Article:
In order to cultivate a more sustainable approach to fashion design and production, fashion brands should aim to move towards what is described as a ‘circular economy’. The term ‘circular economy’ refers to a model of production and consumption that involves sharing, reusing and recycling existing materials to extend product life cycles. Read more about key sustainability terms in our guide on breaking down sustainability terms.

Many high street fashion brands such as Zara, H&M and Levi’s now offer recycling schemes and collection points where consumers can take unwanted clothing to be recycled. These schemes mean that it is possible to extend a garments life cycle and reduce the potential for waste.

The rise of second-hand shopping platforms like Depop, Vinted and Ebay in recent years also points to a move towards slow living, as consumers take the first steps to a more sustainable future.

The rise of sustainable fashion

Sustainable fashion refers to clothing that is designed, manufactured and produced in line with sustainable production processes. This includes consideration of factors like fabric or material selection, energy resources, transportation and packaging. Unlike fast fashion which is designed for quick consumption, sustainable fashion prioritises quality and longevity.

There are many successful sustainable fashion brands which each prove that change is possible. “Christy Dawn is a favourite brand of mine because they are committed to regeneration not just sustainability,” says Alice. “Regenerative agriculture is vital to the future health of people and the planet as it sequesters carbon from the atmosphere, regenerates top soil and biodiversity and supports local communities."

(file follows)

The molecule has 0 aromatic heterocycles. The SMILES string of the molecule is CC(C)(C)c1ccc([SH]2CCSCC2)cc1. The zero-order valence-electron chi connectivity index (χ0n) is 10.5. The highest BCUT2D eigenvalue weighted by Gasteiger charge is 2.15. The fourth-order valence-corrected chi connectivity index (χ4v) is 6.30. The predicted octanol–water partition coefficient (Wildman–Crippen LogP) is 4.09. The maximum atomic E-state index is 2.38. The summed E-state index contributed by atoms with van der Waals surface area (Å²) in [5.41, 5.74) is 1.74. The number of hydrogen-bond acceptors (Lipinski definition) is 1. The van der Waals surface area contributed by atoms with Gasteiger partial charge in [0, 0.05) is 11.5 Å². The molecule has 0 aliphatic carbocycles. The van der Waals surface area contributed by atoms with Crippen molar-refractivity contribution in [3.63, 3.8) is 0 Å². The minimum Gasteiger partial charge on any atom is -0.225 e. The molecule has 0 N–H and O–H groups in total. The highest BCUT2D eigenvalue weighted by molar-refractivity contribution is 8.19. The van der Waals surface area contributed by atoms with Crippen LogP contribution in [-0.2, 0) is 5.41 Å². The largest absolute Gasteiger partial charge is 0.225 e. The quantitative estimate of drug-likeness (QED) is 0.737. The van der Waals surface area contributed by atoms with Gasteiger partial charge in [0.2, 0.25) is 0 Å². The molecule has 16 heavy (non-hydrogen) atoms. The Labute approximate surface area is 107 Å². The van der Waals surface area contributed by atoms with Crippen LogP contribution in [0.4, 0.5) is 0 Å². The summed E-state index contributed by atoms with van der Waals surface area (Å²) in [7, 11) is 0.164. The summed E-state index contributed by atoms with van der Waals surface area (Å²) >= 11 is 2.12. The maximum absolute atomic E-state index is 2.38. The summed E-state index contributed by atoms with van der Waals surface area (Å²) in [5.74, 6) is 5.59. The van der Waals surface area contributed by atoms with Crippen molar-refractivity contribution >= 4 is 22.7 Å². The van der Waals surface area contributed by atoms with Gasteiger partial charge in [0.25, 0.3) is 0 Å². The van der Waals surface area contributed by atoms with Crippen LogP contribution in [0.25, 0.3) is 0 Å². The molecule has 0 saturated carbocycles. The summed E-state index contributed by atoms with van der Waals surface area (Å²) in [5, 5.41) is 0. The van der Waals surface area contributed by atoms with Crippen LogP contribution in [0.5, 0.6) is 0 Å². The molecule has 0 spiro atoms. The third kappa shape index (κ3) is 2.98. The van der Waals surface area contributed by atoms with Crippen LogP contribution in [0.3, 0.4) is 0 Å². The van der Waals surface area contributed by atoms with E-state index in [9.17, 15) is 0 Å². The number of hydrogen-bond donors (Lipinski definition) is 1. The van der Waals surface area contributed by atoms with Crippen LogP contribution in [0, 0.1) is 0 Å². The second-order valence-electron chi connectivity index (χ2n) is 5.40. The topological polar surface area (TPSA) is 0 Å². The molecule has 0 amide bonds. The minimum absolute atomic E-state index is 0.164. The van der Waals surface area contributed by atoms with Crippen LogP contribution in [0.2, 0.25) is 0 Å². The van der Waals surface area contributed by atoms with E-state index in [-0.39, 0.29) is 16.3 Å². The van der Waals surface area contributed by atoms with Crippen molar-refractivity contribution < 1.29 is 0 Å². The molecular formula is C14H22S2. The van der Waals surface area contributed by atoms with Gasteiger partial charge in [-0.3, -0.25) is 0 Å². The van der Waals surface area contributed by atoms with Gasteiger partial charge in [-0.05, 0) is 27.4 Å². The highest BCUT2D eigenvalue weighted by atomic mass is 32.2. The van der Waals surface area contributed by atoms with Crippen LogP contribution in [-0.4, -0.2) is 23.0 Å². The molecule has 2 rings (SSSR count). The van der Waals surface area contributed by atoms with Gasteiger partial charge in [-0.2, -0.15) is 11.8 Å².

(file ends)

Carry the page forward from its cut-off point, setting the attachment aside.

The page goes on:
Using organic materials and biodegradable dyes, repurposing old stock and avoiding harmful chemicals can make a big difference. Sustainable fashion brands should be transparent about the processes and materials used in production. As Alice notes, “public knowledge on what goes into the products we buy is often very low, so transparency and knowledge sharing is key.”

Read more about how to start a sustainable fashion business.

Knowledge is power

Would you like to learn more about sustainable fashion? Our Sustainable Fashion Short Course offers students a broad overview of the fashion industry and is a good option for anyone looking to expand their knowledge of the area.

The course covers a range of topics from textile fibre production to the globalisation of fast fashion from a sustainability point of view. Students finish the course with a handbook of information and gain an understanding of the fashion supply chain.

"For me personally, this course was the most incredible, eye-opening experience," says former student, Maya B. "It is led by really interesting, knowledgeable and extremely passionate people. It makes you think about the consequences of your product and its effect on the environment, as well as how you can better it. I left the course feeling so inspired."

Fancy trying something new? A short course is a great place to start. Take a look at our full schedule of short courses starting soon to find out what’s coming up.